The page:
APR 07, 2021 4:27 PM PDT

Scientists Discover a Crab-Dissolving Parasite

WRITTEN BY: Tiffany Dazet

Parasites abound throughout the natural world. While not all of them cause the host's death, this newly discovered parasitic ciliate dissolves and destroys common West Coast crabs. According to the study by researchers at Scripps Institution of Oceanography (UC San Diego), this single-celled parasite eats the crabs' muscle and connective tissue, thereby dissolving and killing the animal. The study was published this week in the Journal of Eukaryotic Microbiology.

According to an article from Scripps, the crabs infected by this parasite were five times more likely to die than those that were uninfected, increasing the local mortality of striped shore crabs by 22 percent. In a quote to Scripps, senior author of the study and ecologist Ryan Hechinger said, "It is also very possible that populations of the crabs we like to eat are actually getting hammered by this or a similar parasite without us even knowing it." Due to the potential ecological implications of these parasites, Hechinger continues, "We really need to survey these other crabs."

Scripps reports that striped shore crabs are integral pieces of the West Coast shoreline food chains, providing a food source for birds. While humans do not consume striped shore crabs, the researchers are concerned that the parasite could spread to fishery species. According to Scripps, Pacific rock crabs could become infected since some of their habitat overlaps with the striped shore crabs.

The researchers were also astounded by the parasite's method of infection, as well as its feeding stage. Scripps reports that the parasite makes a temporary mouth out of its skin, something not seen with any other ciliate species. First study author and Scripps Oceanography Ph.D. candidate Dan Metz stated, "This parasite really eats these crabs from the inside out. It has five distinct stages living inside the crab. There's a huge feeding state that forms a gigantic mouth, something never seen before." Metz compares the feeding states to a "furry basking shark swimming around in a crab's blood."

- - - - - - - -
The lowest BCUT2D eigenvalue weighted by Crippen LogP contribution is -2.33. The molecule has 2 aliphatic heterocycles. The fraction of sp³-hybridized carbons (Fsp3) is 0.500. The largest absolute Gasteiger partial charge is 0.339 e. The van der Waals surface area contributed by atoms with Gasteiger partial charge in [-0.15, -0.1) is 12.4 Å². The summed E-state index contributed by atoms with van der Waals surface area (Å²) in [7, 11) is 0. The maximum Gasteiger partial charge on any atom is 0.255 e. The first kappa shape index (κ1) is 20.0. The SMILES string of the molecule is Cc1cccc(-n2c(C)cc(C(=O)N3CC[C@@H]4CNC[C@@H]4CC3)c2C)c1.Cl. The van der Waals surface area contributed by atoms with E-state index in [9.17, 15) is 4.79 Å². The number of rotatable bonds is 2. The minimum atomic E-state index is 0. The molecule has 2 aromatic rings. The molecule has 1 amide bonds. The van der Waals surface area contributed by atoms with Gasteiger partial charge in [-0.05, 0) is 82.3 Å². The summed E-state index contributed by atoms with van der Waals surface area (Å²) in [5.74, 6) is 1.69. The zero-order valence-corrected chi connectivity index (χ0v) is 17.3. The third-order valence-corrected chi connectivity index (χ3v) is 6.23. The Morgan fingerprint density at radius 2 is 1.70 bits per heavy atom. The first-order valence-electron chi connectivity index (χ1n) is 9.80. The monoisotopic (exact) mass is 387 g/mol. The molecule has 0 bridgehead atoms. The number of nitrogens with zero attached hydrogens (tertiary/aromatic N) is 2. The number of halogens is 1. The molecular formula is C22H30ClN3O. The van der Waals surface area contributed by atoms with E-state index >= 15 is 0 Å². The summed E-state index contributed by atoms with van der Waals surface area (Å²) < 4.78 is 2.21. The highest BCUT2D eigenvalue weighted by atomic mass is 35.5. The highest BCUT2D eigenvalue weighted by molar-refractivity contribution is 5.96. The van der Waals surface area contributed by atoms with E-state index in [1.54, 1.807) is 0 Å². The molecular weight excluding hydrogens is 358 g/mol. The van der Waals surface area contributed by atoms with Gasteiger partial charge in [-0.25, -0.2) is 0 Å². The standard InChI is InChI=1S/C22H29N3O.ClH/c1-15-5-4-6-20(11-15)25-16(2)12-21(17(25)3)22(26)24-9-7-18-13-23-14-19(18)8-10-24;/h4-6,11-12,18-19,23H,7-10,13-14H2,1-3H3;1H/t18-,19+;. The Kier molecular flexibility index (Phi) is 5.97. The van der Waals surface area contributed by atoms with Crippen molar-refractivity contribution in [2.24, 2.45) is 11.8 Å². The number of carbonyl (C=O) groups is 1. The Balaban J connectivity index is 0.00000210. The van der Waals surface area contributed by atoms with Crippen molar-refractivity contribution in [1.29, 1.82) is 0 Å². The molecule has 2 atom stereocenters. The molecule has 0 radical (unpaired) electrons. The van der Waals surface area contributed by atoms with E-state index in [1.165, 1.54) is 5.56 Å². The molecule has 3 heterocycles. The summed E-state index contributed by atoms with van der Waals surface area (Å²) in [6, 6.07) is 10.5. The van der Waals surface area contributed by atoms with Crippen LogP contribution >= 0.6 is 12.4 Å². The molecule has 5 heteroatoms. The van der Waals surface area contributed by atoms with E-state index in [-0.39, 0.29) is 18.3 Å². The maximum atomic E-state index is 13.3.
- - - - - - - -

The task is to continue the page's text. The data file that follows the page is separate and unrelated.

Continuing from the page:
Because this research team discovered the new species, they had the privilege of naming it. The genus name—Lynnia—honors late ciliate biologist Denis Lynn. Metz said, "He contributed so much to the biology of ciliates, including important work on species closely related to this new genus we found." The species name—graspolytica—means "crab dissolving" and refers to its host (Pachygrapsus crassipes) and parasitic pathology.

Source: Scripps Institute of Oceanography

About the Author
  • Tiffany grew up in Southern California, where she attended San Diego State University. She graduated with a degree in Biology with a marine emphasis, thanks to her love of the ocean and wildlife. With 13 years of science writing under her belt, she now works as a freelance writer in the Pacific Northwest.
You May Also Like
NOV 18, 2020
Plants & Animals
This Bat Species Uses Masks for Mating
NOV 18, 2020
This Bat Species Uses Masks for Mating
From pandemic precautions to televised talent shows, masks are having a moment. Even this bizarre bat species has a buil ...
NOV 30, 2020
Plants & Animals
How to Help Plants Thrive While Reducing Fertilizer Use
NOV 30, 2020
How to Help Plants Thrive While Reducing Fertilizer Use
Soil helps provide plants with some of the nutrients they need, like phosphorous. Fertilizers may include phosphorous, w ...
JAN 21, 2021
Plants & Animals
Western Monarch Migration Near Extinction
JAN 21, 2021
Western Monarch Migration Near Extinction
Earlier this week, the Xerces Society for Invertebrate Conservation reported that the western monarch butterfly populati ...
FEB 02, 2021
Plants & Animals
The Vocal Dialects of Naked Mole Rats
FEB 02, 2021
The Vocal Dialects of Naked Mole Rats
Humans aren't the only creatures with dialects that are specific to certain regions. It seems that colonies of naked mol ...
FEB 07, 2021
Cell & Molecular Biology
Watching the Body Plan Emerge
FEB 07, 2021
Watching the Body Plan Emerge
Animals grow from what looks like a clump of cells, but those cells organize into specific patterns, laying the right fo ...
MAR 23, 2021
Chemistry & Physics
Honeybees send chemical messages by "twerking"
MAR 23, 2021
Honeybees send chemical messages by "twerking"
Remember playing telephone as a kid (or an adult)? It always brings a laugh when you try to pass a word or sentence alon ...
Loading Comments...